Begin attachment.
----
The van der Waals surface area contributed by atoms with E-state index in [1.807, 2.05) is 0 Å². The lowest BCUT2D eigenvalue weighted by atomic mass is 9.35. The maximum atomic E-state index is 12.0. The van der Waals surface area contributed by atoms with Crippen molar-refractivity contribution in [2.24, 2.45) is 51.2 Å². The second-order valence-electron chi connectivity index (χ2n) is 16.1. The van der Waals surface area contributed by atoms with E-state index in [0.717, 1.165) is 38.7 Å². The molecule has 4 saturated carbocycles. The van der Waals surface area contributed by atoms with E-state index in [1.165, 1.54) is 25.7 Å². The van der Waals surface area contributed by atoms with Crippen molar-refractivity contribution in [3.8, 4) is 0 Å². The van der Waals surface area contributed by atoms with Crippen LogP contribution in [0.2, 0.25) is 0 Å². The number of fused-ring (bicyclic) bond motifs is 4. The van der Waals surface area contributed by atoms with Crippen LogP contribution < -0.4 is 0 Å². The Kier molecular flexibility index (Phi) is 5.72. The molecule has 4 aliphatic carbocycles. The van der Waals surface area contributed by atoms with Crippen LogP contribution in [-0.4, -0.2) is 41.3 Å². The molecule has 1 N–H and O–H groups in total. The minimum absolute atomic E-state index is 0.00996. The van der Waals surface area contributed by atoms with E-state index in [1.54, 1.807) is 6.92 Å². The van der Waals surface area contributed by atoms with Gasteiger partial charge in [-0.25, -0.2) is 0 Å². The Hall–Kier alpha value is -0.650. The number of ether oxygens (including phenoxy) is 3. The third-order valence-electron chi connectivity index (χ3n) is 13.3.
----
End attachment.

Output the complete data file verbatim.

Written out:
The van der Waals surface area contributed by atoms with E-state index in [1.807, 2.05) is 0 Å². The lowest BCUT2D eigenvalue weighted by atomic mass is 9.35. The maximum atomic E-state index is 12.0. The van der Waals surface area contributed by atoms with Crippen molar-refractivity contribution in [2.24, 2.45) is 51.2 Å². The second-order valence-electron chi connectivity index (χ2n) is 16.1. The van der Waals surface area contributed by atoms with E-state index in [0.717, 1.165) is 38.7 Å². The molecule has 4 saturated carbocycles. The van der Waals surface area contributed by atoms with E-state index in [1.165, 1.54) is 25.7 Å². The van der Waals surface area contributed by atoms with Crippen molar-refractivity contribution in [3.8, 4) is 0 Å². The van der Waals surface area contributed by atoms with Crippen LogP contribution in [0.2, 0.25) is 0 Å². The number of fused-ring (bicyclic) bond motifs is 4. The van der Waals surface area contributed by atoms with Crippen LogP contribution < -0.4 is 0 Å². The Kier molecular flexibility index (Phi) is 5.72. The molecule has 4 aliphatic carbocycles. The van der Waals surface area contributed by atoms with Crippen LogP contribution in [-0.4, -0.2) is 41.3 Å². The molecule has 1 N–H and O–H groups in total. The minimum absolute atomic E-state index is 0.00996. The van der Waals surface area contributed by atoms with E-state index in [1.54, 1.807) is 6.92 Å². The van der Waals surface area contributed by atoms with Gasteiger partial charge in [-0.25, -0.2) is 0 Å². The Hall–Kier alpha value is -0.650. The number of ether oxygens (including phenoxy) is 3. The third-order valence-electron chi connectivity index (χ3n) is 13.3.